The youngest son of late reggae great Peter Tosh won’t be leaving the country today to attend a music festival in his father’s honor: The company that posted his bail after Mahwah police said they caught him with 65½ pounds of pot won’t allow it.
Jawara McIntosh, 35, speaking for the first time in several court appearances, told the judge he wouldn’t dare jump bail.
“I have already shown by my track record that I’m not a flight risk,” he told Superior Court Judge Edward A. Jerejian. “And it would be absurd for me to publicly go to Jamaica and not come back.
“This woman,” he said, referring to a Daily Voice reporter, “is taking notes right now. I can’t hide.
“I’m a musician. That’s how I feed my family, and the majority of my bookings come from overseas.”
The lack of an extradition treaty with Jamaica made both the bail security company and its underwriter hinky about allowing McIntosh to travel, Assistant Bergen County Prosecutor Keith Travers told the judge.
McIntosh previously flew to Jamaica for an event memorializing Peter Tosh, an original member of Bob Marley and the Wailers, while awaiting trial for a Father’s Day weekend 2013 bust.
At the time, bail was $200,000. It has since been reduced to $75,000.
The trial has been postponed several times. But on Friday, Oct. 17, Jerejian set a Nov. 2 cutoff for any plea deal.
McIntosh didn’t have a license — and had open bottles of booze on the front seat — when officers stopped his rental car for recklessly cutting off other motorists on Route 17, Mahwah police said.
He and his wife, Carlotta Z. Leslie, “denied any knowledge that the marijuana was in the vehicle,” police said at the time.
The officer who pulled over the 2013 Nissan Maxima said McIntosh appeared under the influence of some type of drug. McIntosh and Leslie also gave conflicting accounts, he said.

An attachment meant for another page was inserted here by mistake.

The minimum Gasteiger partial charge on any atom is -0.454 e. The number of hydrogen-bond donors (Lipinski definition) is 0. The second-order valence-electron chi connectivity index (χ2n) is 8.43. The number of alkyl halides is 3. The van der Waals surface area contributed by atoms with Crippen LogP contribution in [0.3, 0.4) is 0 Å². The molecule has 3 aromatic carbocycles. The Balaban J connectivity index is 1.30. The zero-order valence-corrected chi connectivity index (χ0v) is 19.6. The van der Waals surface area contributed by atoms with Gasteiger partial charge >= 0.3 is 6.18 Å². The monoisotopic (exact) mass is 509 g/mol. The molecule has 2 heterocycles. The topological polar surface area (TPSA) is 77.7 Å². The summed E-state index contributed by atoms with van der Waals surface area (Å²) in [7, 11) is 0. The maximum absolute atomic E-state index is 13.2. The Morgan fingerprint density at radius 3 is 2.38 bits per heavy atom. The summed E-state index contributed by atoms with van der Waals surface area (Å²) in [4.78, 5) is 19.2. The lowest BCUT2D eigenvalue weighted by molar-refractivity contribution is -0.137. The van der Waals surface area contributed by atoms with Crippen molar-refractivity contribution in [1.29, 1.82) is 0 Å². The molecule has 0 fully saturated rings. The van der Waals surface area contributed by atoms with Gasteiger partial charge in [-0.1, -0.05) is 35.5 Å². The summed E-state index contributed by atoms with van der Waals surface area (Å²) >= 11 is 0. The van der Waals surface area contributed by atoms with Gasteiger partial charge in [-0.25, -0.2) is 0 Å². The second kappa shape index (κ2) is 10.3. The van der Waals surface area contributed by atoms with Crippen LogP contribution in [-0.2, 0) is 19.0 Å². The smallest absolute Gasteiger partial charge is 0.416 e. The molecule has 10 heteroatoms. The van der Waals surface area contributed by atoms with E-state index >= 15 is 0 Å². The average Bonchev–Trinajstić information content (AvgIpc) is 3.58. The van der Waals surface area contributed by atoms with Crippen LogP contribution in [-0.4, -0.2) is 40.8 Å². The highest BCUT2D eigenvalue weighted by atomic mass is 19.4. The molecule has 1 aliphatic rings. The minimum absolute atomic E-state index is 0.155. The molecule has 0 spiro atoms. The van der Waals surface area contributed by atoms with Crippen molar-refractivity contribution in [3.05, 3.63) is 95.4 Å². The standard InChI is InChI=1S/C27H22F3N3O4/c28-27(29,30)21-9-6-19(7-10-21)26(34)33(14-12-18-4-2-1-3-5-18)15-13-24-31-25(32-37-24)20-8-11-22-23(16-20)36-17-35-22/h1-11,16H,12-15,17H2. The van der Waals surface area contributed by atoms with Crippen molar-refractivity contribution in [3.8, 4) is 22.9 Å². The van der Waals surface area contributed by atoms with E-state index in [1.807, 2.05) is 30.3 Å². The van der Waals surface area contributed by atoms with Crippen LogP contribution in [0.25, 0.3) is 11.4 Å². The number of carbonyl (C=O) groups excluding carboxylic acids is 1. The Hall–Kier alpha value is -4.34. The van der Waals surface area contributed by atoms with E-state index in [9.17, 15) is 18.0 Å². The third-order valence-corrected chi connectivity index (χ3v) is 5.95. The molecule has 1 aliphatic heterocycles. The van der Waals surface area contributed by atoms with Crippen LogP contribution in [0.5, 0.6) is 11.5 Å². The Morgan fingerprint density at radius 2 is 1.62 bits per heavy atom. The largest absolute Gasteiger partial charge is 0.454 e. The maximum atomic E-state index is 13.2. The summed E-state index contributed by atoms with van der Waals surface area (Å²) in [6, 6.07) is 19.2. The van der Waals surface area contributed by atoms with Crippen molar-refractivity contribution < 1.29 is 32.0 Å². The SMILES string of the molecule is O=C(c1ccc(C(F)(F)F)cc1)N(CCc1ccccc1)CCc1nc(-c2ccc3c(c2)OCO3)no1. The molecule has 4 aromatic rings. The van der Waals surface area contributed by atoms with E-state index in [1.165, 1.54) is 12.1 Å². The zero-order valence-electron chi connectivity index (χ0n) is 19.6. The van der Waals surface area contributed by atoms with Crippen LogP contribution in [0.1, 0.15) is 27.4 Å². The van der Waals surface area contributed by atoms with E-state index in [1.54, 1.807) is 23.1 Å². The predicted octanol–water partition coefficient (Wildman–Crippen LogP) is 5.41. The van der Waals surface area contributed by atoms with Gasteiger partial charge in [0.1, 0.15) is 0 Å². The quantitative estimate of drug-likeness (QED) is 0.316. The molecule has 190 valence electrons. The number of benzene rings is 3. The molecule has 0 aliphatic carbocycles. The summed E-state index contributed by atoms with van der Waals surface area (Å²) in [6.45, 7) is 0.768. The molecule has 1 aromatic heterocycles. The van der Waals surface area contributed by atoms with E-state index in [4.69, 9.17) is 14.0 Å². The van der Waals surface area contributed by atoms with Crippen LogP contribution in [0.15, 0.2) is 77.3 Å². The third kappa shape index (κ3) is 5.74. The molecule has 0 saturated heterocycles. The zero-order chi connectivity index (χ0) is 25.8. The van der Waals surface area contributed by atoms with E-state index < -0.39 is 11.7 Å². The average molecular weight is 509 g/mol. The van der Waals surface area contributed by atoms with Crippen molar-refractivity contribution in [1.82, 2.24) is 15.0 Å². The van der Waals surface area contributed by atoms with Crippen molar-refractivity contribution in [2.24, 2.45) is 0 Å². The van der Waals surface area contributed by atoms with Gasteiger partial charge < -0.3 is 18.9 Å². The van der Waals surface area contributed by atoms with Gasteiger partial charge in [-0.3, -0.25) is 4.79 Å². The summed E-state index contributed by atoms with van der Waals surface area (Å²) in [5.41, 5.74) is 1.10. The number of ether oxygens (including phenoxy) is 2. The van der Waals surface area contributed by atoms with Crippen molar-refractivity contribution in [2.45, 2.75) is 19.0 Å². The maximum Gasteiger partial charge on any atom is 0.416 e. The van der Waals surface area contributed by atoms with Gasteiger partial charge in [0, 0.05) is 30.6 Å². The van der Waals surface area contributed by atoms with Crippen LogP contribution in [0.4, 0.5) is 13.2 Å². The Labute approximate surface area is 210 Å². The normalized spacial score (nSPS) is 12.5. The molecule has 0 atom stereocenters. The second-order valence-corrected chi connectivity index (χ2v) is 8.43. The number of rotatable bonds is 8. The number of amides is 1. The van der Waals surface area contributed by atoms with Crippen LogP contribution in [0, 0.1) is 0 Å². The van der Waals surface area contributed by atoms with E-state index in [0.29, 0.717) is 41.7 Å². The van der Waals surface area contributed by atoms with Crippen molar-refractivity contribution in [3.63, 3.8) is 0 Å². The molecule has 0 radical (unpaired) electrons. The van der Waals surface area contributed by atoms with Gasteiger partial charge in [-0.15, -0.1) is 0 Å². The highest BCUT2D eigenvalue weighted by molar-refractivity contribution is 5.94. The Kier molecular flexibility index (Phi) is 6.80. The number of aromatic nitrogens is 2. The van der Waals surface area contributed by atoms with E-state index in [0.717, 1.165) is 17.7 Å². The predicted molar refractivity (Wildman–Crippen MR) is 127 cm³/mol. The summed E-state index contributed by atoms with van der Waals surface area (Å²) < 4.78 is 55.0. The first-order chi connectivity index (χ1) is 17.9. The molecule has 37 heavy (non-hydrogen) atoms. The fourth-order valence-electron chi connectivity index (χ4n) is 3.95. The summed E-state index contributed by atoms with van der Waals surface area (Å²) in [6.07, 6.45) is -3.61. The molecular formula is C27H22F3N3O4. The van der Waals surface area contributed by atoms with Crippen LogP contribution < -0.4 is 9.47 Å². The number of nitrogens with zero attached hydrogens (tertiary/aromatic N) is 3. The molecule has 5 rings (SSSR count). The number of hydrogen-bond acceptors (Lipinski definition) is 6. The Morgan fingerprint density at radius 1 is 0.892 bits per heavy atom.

The vehicle was searched, with McIntosh’s consent, after other officers arrived: They found two large pieces of luggage in the trunk that reeked of pot, Mahwah Police Chief James Batelli said at the time.
Two bundles of marijuana were inside one and a third in the other, Batelli said. One was shrink-wrapped, he said, and the others wrapped in duct tape.
Travers has offered the Dorchester, Mass. couple five years in state prison each — 12 months of which they must serve before being eligible for parole — if they plead guilty to first-degree possession of marijuana with the intent to distribute it.
Meanwhile, McIntosh continues to record and perform under the name Tosh-1.
“There are just too many medical reports and medical professionals who believe in the medicinal benefits of marijuana to ignore the big government push to limit access,” he told CLIFFVIEW PILOT last year.
“The only ones who should fear it are the pharmaceutical companies whose medicines rarely work, or work with enormous side effects.”
A California/Colorado non-profit group called Cannibas Patriots Unite (CPUnite.org), claims McIntosh was arrested for “driving while dread[locked” and contends that he merely had an herb that in dozens of states is considered to have medicinal value.
Grammy winner Peter Tosh (Winston Hubert McIntosh) was an international recording star who achieved in the U.S. from his 1978 duet with Mick Jagger on the Temptations song “Don’t Look Back.”
He fought publicly against apartheid and for the legalization of marijuana for much of his career.
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